By now, Damé had left Shtip to become inspector of village schools in the Salonika area, a job which offered ideal conditions for revolutionary activity.  On the one hand, he was based in Salonika and was able to revive the Central Committee, which had been more or less inactive during the year which he had spent in Shtip. On the other, he was able to travel round the area with a perfect alibi, founding and encouraging committees wherever he went. To assist in this work, he and his comrades began to issue a hectographed broadsheet, which they distributed throughout the region.
Tushé Deliivanov had also left Shtip to spread the word elsewhere, and after the departure of his two friends, Gotsé stayed on as head teacher, and chief apostle.
He spent the summer holidays of 1895 travelling about on revolutionary business, and, in particular, cultivating the company of Italian workmen in Salonika in order to learn about explosives. They held him in much affection, and he was always a welcome visitor at the café where they foregathered. Once when he arrived, a violent quarrel was in progress, and fighting had broken out. Gotsé, who could never bear to see people quarrelling, tried to divert them by shouting 'Viva Garibaldi! Viva Mazzini!' The ruse worked: 'Viva Giorgio!' came the reply, and the fight was forgotten as the boisterous Italians greeted Gotsé by lifting him off his feet. 
As head teacher, Gotsé was also district inspector of schools, and was not required to do any actual teaching. He spent the school year 1895-96 inspecting and consolidating both the educational system of the Shtip area and the Organization's secret routes to and from the Principality. Day and night Gotsé was on the move - tireless, persuasive, encouraging. No detail was too small for his attention, no task too daunting for him to undertake. He went everywhere, met everybody, saw to everything, and one of those who observed him at work jokingly called him Ahil (Achilles) the Fleet-footed. The nickname stuck, and it became Gotsé"s official nom-de-guerre. The earliest surviving letter in which Gotsé signed himself 'Ahil' is dated January 2, 1896 and was written to Nikola Zografov,  the Organization's chief of 'posts' and 'transport' in Kyustendil, a town close to the frontier in the Principality.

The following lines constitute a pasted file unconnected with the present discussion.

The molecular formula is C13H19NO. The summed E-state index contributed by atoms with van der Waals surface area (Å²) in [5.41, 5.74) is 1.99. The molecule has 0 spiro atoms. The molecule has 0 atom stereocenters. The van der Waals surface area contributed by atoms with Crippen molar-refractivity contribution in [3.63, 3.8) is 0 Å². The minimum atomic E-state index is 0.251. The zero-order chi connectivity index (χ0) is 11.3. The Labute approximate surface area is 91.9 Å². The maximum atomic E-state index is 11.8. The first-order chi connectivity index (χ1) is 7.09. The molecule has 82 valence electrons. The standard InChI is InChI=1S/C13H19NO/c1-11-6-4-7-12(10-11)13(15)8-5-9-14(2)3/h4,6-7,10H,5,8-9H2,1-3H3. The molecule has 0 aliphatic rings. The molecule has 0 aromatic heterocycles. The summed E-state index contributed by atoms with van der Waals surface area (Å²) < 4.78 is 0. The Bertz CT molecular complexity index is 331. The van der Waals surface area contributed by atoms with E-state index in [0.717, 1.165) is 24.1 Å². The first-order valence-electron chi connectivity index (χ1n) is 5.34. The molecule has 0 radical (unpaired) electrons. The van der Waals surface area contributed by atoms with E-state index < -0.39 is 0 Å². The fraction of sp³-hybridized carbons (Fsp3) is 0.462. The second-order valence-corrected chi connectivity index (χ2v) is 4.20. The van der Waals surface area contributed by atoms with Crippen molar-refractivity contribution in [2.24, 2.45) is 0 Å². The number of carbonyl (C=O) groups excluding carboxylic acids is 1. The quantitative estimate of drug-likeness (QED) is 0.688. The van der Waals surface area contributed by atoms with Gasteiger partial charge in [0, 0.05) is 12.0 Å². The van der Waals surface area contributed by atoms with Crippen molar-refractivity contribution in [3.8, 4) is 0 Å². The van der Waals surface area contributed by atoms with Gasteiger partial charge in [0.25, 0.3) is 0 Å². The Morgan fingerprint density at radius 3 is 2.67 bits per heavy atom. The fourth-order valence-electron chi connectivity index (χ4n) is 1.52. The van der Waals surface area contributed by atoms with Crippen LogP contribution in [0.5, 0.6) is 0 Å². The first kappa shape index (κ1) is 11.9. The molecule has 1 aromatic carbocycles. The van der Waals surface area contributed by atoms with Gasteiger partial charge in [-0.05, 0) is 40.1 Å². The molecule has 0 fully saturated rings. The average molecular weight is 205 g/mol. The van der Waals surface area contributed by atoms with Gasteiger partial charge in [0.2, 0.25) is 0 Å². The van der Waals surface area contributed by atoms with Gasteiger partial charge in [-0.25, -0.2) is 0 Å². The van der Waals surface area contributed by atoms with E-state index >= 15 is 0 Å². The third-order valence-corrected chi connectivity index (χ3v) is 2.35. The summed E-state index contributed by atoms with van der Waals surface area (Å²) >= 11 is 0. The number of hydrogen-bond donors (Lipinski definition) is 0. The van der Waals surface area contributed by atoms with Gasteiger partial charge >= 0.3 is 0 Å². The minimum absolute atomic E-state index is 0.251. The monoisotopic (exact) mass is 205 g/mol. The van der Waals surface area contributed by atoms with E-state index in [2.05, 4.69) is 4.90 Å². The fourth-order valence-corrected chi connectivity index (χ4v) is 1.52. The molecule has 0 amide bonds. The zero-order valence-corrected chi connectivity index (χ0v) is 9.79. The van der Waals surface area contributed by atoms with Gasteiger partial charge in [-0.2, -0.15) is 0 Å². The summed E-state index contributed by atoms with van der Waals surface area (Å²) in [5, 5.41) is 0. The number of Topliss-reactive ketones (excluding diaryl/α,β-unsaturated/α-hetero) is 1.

Kyustendil was one of the most important staging posts on the Organization's supply routes. In 1895, Efrem Karanov, a native of Kratovo, became Chairman of the local Macedonian Society, and on October 17, 1895, Gotsé wrote to him as follows:
'There is no more holy, nor at the same time, more delicate duty than that which you have undertaken. I refer to the chairmanship of the Kyustendil Society. It is holy because you have been placed in the leadership of a Society whose aim is holy: to liberate millions of people from the claws of tyranny; to set to rights the fate of so many wretched souls. It is also delicate because one little mistake, one insignificant action insufficiently considered, can lead to imprisonment in damp dungeons, to the gallows, and to the useless shedding of fresh young blood, and so forth. Few are those who burden themselves with a duty as onerous as this, and, indeed, not everyone is capable of shouldering it, because it concerns the deliverance or the even greater misfortune of an entire people. The greater the recognition that this duty brings to him who carries it out conscientiously, thoughtfully and
sensibly, the more numerous are the curses of the people earned by him who looks lightly upon any one undertaking connected with this aim. Thanks to its geographical position, the Kyustendil committee could do more for the achievement of this aim than all the committees in Bulgaria put together. The Kyustendil committee is like a ship which others follow and whose job, as the one nearest to the shore, is to seek a safe route so that all the ships can reach the shore. But the closer one is to the shore, the more dangerous it becomes, because the route is unknown and there is the danger of striking a rock and of being smashed into a thousand pieces. Here, already, it will depend on the experience and wise direction of the captain. I am far from stating whether or not you are worthy to command the ship in question, because I do not know you personally, neither am I informed about your work. Do not, however, be surprised that I should take the liberty of writing to you, without our being acquainted. Do not be in the least surprised, because, further on, you yourself will understand what has made me write to you.'